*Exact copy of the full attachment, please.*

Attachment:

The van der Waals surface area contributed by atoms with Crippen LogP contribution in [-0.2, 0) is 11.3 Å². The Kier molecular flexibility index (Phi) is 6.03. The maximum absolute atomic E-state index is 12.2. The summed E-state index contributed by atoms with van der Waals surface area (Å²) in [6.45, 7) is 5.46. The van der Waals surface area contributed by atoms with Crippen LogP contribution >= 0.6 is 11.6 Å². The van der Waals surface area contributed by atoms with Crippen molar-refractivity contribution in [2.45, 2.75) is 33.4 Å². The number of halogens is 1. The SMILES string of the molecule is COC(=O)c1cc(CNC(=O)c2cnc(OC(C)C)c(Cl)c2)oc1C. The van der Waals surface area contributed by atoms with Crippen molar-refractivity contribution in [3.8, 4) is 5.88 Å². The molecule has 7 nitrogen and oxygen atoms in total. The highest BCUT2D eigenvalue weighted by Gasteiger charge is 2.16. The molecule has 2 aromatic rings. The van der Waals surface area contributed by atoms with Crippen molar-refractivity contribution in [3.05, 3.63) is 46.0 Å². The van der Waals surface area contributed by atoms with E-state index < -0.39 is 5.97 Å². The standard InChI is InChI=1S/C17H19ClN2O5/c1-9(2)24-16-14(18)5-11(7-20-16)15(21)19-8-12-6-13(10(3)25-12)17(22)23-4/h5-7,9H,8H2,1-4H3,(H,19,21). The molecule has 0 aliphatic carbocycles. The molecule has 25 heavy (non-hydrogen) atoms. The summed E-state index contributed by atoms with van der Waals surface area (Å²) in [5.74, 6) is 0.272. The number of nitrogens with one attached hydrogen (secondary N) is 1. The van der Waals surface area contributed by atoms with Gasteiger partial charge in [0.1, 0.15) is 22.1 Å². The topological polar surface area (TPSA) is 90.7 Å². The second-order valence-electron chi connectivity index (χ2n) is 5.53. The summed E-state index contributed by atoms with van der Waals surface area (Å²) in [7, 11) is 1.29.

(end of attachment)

The van der Waals surface area contributed by atoms with Crippen LogP contribution in [-0.2, 0) is 11.3 Å². The Kier molecular flexibility index (Phi) is 6.03. The maximum absolute atomic E-state index is 12.2. The summed E-state index contributed by atoms with van der Waals surface area (Å²) in [6.45, 7) is 5.46. The van der Waals surface area contributed by atoms with Crippen LogP contribution >= 0.6 is 11.6 Å². The van der Waals surface area contributed by atoms with Crippen molar-refractivity contribution in [2.45, 2.75) is 33.4 Å². The number of halogens is 1. The SMILES string of the molecule is COC(=O)c1cc(CNC(=O)c2cnc(OC(C)C)c(Cl)c2)oc1C. The van der Waals surface area contributed by atoms with Crippen molar-refractivity contribution in [3.8, 4) is 5.88 Å². The molecule has 7 nitrogen and oxygen atoms in total. The highest BCUT2D eigenvalue weighted by Gasteiger charge is 2.16. The molecule has 2 aromatic rings. The van der Waals surface area contributed by atoms with Crippen molar-refractivity contribution in [3.05, 3.63) is 46.0 Å². The van der Waals surface area contributed by atoms with E-state index < -0.39 is 5.97 Å². The standard InChI is InChI=1S/C17H19ClN2O5/c1-9(2)24-16-14(18)5-11(7-20-16)15(21)19-8-12-6-13(10(3)25-12)17(22)23-4/h5-7,9H,8H2,1-4H3,(H,19,21). The molecule has 0 aliphatic carbocycles. The molecule has 25 heavy (non-hydrogen) atoms. The summed E-state index contributed by atoms with van der Waals surface area (Å²) in [5.74, 6) is 0.272. The number of nitrogens with one attached hydrogen (secondary N) is 1. The van der Waals surface area contributed by atoms with Gasteiger partial charge in [0.1, 0.15) is 22.1 Å². The topological polar surface area (TPSA) is 90.7 Å². The second-order valence-electron chi connectivity index (χ2n) is 5.53. The summed E-state index contributed by atoms with van der Waals surface area (Å²) in [7, 11) is 1.29.